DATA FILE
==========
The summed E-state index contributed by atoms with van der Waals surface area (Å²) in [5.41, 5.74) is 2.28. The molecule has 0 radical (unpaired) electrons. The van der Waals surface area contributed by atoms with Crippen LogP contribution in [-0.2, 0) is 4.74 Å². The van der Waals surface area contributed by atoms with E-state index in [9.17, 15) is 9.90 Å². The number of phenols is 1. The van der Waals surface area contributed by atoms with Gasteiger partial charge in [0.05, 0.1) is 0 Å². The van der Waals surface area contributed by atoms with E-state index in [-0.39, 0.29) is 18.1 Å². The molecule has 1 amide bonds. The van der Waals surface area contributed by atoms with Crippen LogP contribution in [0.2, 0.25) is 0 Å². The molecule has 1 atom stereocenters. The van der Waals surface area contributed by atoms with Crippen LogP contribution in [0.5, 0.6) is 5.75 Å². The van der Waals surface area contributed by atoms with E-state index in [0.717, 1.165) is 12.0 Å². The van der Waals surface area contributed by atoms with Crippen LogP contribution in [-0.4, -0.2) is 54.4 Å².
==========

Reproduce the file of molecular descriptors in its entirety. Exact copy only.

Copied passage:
The summed E-state index contributed by atoms with van der Waals surface area (Å²) in [5.41, 5.74) is 2.28. The molecule has 0 radical (unpaired) electrons. The van der Waals surface area contributed by atoms with Crippen LogP contribution in [-0.2, 0) is 4.74 Å². The van der Waals surface area contributed by atoms with E-state index in [9.17, 15) is 9.90 Å². The number of phenols is 1. The van der Waals surface area contributed by atoms with Gasteiger partial charge in [0.05, 0.1) is 0 Å². The van der Waals surface area contributed by atoms with E-state index in [-0.39, 0.29) is 18.1 Å². The molecule has 1 amide bonds. The van der Waals surface area contributed by atoms with Crippen LogP contribution in [0.2, 0.25) is 0 Å². The molecule has 1 atom stereocenters. The van der Waals surface area contributed by atoms with Crippen LogP contribution in [0.5, 0.6) is 5.75 Å². The van der Waals surface area contributed by atoms with E-state index in [0.717, 1.165) is 12.0 Å². The van der Waals surface area contributed by atoms with Crippen LogP contribution in [-0.4, -0.2) is 54.4 Å².